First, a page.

Even in normal times, it's a rough assignment. The average tenure is two years in the postwar era. The fact that Mr. Orszag won't even last that long suggests the enormous challenges the Obama administration faces in trying to stimulate the economy while working to reduce record deficits.
"It's a killer job," says Alice Rivlin, who served two years as President Clinton's budget director and is now a senior fellow at the Brookings Institution in Washington. "It's always been a killer job ... This administration in particular has had a lot of budgetary issues on its plate and Peter was on top of all of them."
By most accounts, 2009 and 2010 were two of the most difficult budget years in recent history, with Orszag charged with funding the president’s sweeping legislative agenda, juggling the fiscal demands of two wars, and budgeting with a careful eye towards future spending.
During previous recessions, “we weren’t worrying about the long-term fiscal imbalance that we’re seeing right now,” says Roberton Williams, senior fellow at the Urban/Brookings Tax Policy Center. “The revenue shortfall and spending excess is much worse now than it was back then. Trying to figure out what to do with the budget is much more complex.”
Mr. Orszag is set to leave the post before the Obama administration begins to prepare its budget for the coming year, according to news reports. He is the first member of Obama’s Cabinet and the first of the President’s economic advisers to depart. Orszag came to the position well prepared, having served as director of the Congressional Budget Office for almost two years.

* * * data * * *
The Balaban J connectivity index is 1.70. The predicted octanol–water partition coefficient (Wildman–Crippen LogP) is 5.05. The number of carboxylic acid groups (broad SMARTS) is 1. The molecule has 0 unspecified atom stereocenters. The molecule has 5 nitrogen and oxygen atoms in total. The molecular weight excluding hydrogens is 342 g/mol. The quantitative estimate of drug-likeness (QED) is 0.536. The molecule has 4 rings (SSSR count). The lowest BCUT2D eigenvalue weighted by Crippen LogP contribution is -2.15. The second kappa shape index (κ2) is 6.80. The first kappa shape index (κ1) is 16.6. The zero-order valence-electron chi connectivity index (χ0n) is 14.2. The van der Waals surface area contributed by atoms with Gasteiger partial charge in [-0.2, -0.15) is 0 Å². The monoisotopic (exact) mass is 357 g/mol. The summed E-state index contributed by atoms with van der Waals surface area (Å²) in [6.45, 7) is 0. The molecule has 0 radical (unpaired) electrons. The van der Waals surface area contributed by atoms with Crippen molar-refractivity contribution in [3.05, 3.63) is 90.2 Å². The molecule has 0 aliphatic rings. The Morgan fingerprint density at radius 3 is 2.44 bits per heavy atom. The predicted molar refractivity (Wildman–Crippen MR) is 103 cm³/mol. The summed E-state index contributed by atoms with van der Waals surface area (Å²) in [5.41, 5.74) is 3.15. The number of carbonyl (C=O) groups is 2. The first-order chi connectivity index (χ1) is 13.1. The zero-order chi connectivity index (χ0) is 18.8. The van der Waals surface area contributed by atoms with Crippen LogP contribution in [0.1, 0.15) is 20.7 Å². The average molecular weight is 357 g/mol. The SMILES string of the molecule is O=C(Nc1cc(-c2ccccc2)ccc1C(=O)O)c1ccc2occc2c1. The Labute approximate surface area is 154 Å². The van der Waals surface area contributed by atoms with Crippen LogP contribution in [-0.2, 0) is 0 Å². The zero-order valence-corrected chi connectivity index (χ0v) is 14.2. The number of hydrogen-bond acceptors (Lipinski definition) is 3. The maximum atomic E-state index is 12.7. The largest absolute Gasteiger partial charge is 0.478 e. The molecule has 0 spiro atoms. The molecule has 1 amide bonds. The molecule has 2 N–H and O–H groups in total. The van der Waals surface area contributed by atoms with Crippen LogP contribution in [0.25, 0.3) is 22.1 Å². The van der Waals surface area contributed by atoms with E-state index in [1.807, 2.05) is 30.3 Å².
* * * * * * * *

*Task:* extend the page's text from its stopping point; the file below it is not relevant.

Counting Orszag, the last three directors have served less than a year and a half each. While Orszag served a crucial role on Obama’s Cabinet, helping to pass two of the administration’s most important pieces of legislation – the $940 billion health-care overhaul bill passed this spring and the $787 billion economic stimulus act passed in February 2009 – he also faced frustrating defeats.
The energy bill the administration pushed for passed in the House, but failed in the Senate, and Obama was unable to secure tax increases he wanted as part of the stimulus.
David Stockman, on the other hand, who served as budget director under President Reagan from 1981 through 1985 – while the country was in the throes of another recession – was "a major force behind Reagan getting through economic policies," said Mr. Williams. Mr. "Stockman really had an influence on what was going on."